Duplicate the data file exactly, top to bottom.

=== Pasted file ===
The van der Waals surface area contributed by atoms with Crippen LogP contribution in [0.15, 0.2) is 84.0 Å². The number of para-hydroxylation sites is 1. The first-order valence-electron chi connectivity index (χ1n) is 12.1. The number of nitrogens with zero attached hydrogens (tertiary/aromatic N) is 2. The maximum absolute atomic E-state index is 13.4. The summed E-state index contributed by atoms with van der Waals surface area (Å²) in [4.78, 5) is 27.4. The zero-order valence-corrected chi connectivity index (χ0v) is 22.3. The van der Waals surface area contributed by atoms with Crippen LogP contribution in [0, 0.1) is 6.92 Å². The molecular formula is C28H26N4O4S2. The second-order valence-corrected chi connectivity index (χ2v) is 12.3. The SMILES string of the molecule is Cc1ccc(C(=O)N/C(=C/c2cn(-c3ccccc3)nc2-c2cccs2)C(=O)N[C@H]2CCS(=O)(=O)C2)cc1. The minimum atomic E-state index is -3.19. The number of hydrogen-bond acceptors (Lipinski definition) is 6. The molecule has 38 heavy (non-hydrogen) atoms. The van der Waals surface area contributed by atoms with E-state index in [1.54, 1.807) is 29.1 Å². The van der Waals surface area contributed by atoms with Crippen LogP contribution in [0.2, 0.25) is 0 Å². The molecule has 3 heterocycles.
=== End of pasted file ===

The van der Waals surface area contributed by atoms with Crippen LogP contribution in [0.15, 0.2) is 84.0 Å². The number of para-hydroxylation sites is 1. The first-order valence-electron chi connectivity index (χ1n) is 12.1. The number of nitrogens with zero attached hydrogens (tertiary/aromatic N) is 2. The maximum absolute atomic E-state index is 13.4. The summed E-state index contributed by atoms with van der Waals surface area (Å²) in [4.78, 5) is 27.4. The zero-order valence-corrected chi connectivity index (χ0v) is 22.3. The van der Waals surface area contributed by atoms with Crippen LogP contribution in [0, 0.1) is 6.92 Å². The molecular formula is C28H26N4O4S2. The second-order valence-corrected chi connectivity index (χ2v) is 12.3. The SMILES string of the molecule is Cc1ccc(C(=O)N/C(=C/c2cn(-c3ccccc3)nc2-c2cccs2)C(=O)N[C@H]2CCS(=O)(=O)C2)cc1. The minimum atomic E-state index is -3.19. The number of hydrogen-bond acceptors (Lipinski definition) is 6. The molecule has 38 heavy (non-hydrogen) atoms. The van der Waals surface area contributed by atoms with E-state index in [1.54, 1.807) is 29.1 Å². The van der Waals surface area contributed by atoms with Crippen LogP contribution in [0.2, 0.25) is 0 Å². The molecule has 3 heterocycles.